I attended Search Engine Strategies in Milan last week. It was my first time at the Italian event (both as attendee and speaker) but having attended several search marketing events in London, San Jose and Las Vegas, I couldn’t help but notice the differences:
1. Men in
Your average Italian event attendee:
Your average US or UK event attendee:
Italians really do dress the part! It was striking to see that almost every attendee and speaker wore full business attire: elegant suits, fine italian shirts and matching ties. I’m more of a casual dresser (running around in high heels drammatically increases chances for me to trip, fall, or both), but I really like the elegant style of my Italian fellow search marketeers!
2. Time, time, time
There seemed to be a bit of difficulty handling the 20-minute slot for each speaker. I myself had to rush through the last part of my presentation for lack of time, but I attended some sessions where speakers had to be cut off just after the 10th slide of their 25-slide presentation. Italians like to talk, theorize, elaborate and elaborate some more. They are less concise and to-the-point than Northern European or American speakers. There has been some discussion in the Italian blogosphere to have less speakers for each session next year, so each of them has more time to “elaborare” their point. To my knowledge, this has not been an issue in other SES events.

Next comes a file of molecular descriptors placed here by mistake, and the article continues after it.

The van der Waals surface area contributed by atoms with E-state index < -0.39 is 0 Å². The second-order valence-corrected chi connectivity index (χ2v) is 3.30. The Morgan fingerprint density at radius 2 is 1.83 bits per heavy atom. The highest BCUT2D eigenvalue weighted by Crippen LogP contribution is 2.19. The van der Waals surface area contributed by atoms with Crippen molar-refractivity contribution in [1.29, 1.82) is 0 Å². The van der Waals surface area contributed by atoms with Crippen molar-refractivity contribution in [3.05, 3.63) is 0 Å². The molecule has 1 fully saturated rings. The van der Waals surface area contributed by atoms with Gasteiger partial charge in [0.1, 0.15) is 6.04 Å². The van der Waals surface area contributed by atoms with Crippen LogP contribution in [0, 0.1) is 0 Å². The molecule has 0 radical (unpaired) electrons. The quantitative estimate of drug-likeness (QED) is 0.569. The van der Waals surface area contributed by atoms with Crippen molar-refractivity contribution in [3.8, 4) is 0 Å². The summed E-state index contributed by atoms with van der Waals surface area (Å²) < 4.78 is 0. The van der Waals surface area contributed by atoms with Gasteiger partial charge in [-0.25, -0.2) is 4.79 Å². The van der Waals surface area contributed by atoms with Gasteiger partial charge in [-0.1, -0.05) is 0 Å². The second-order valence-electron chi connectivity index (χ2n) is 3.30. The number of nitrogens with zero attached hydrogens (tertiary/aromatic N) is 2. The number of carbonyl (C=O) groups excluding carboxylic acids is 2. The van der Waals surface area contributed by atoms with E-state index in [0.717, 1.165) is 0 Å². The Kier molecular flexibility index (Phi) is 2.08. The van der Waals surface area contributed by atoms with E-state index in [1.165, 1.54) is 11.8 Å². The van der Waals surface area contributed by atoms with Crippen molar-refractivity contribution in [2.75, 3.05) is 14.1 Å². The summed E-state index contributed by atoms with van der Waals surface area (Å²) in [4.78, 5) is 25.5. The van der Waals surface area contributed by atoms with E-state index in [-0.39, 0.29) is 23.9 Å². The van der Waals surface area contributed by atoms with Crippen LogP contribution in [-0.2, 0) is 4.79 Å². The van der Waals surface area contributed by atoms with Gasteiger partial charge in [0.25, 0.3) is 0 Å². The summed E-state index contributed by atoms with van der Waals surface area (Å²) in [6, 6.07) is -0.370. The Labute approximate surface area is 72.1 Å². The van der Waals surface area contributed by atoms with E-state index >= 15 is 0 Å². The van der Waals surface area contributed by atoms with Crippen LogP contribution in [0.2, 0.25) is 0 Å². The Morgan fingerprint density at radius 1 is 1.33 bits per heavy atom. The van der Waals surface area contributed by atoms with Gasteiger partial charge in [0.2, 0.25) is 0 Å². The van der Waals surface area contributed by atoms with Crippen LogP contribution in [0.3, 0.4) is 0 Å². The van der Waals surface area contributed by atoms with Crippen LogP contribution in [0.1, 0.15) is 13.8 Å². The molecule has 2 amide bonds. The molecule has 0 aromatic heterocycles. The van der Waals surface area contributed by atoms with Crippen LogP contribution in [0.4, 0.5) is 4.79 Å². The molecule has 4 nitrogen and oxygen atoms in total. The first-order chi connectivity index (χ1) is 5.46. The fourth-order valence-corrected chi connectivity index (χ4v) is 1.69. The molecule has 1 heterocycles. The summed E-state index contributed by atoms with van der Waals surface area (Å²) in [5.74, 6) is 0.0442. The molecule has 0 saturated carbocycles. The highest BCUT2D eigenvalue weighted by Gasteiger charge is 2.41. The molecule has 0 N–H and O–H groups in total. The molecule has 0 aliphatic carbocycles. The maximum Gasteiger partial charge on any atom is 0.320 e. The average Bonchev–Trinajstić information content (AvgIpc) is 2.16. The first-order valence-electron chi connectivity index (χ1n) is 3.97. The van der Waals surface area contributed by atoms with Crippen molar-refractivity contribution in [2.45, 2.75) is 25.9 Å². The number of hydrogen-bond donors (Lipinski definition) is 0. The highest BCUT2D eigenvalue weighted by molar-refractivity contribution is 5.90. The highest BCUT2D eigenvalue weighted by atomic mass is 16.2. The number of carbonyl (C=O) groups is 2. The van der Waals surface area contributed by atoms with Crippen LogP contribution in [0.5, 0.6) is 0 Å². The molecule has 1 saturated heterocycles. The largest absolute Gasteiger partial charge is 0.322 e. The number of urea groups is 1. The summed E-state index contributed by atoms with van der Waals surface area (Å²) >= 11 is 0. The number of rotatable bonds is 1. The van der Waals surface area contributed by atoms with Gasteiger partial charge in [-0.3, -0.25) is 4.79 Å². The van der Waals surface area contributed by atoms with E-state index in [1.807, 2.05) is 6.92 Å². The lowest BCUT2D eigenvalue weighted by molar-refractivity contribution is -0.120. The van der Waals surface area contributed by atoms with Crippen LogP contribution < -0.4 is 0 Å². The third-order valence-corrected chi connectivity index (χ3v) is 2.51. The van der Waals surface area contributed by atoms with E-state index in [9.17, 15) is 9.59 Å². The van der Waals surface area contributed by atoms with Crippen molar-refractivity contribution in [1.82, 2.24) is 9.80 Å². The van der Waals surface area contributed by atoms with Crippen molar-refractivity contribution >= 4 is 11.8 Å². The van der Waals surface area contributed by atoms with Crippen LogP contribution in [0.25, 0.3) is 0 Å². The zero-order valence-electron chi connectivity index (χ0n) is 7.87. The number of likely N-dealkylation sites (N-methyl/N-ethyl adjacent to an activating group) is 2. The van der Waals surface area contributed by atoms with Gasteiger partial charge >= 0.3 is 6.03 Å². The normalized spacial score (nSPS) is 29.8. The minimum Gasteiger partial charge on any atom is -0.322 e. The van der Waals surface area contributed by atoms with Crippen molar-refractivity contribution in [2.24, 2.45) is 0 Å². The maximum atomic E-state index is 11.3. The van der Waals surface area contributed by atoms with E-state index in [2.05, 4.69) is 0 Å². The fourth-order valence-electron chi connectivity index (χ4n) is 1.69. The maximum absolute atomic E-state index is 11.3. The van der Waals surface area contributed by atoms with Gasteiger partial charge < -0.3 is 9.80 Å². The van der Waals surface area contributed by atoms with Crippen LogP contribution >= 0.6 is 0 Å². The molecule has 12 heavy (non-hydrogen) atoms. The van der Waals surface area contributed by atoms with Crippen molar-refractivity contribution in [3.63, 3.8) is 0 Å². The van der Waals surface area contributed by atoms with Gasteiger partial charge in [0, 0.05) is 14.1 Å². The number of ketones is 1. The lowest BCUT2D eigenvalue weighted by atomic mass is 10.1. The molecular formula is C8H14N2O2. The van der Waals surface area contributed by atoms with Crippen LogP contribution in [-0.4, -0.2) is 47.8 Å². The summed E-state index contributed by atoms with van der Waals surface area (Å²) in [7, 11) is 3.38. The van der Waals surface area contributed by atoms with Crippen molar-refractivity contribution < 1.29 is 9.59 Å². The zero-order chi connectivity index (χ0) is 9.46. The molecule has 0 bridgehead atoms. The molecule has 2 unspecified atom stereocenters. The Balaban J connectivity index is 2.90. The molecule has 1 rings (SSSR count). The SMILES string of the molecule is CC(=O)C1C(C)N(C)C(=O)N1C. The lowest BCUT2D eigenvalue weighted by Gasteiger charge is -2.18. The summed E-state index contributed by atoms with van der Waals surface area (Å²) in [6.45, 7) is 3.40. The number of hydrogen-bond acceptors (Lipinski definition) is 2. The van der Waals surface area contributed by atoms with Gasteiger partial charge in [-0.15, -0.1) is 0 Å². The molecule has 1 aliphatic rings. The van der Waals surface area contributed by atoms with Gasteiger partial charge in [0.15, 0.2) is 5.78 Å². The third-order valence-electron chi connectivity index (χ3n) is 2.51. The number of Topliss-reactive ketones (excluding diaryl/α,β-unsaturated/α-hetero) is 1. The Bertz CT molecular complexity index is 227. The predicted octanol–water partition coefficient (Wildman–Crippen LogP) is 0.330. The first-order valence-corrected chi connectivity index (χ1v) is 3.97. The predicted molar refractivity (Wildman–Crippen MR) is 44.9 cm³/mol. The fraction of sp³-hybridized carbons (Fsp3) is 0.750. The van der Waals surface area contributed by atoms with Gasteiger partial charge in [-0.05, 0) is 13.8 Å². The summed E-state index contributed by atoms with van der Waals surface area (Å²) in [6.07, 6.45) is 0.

3. Better food
Lunch at Search Engine Strategies Milan was definitely better than at any of the other events. The Milan Marriott served different kinds of pastas, sliced meat and Parmezan cheese. I couldn’t indulge too much myself because I am on a diet (lost 13 kilos to date - go Superzu!) but it was definitely very, very tempting!
4. Organic Search Forum
I was only in the room to hear half an hour of this session - I had to go up to my room, pack my bag and check out by 12 noon - but the session was very different from what I was used to in similar sessions at other event locations. It wasn’t less interesting though, just different. Moderator Mauro Lupi suggested some interesting things to talk about. It was more of a philosophical / theoretical discussion about the direction SEO and search marketing in general were taking and the approaches and styles of different kinds of SEOs, instead of the hands-on, let’s-help-out kind of sessions I attended in the UK and US. I guess part of it was because of the different kind of audience: less people (or no people?) that were trying to learn SEO and more people that are already in the search marketing business. During the time I was in the room, there was nobody in the audience who stood up and said: “My site is such and such, I have this problem, tried this and that, nothing works, what would you guys do?”.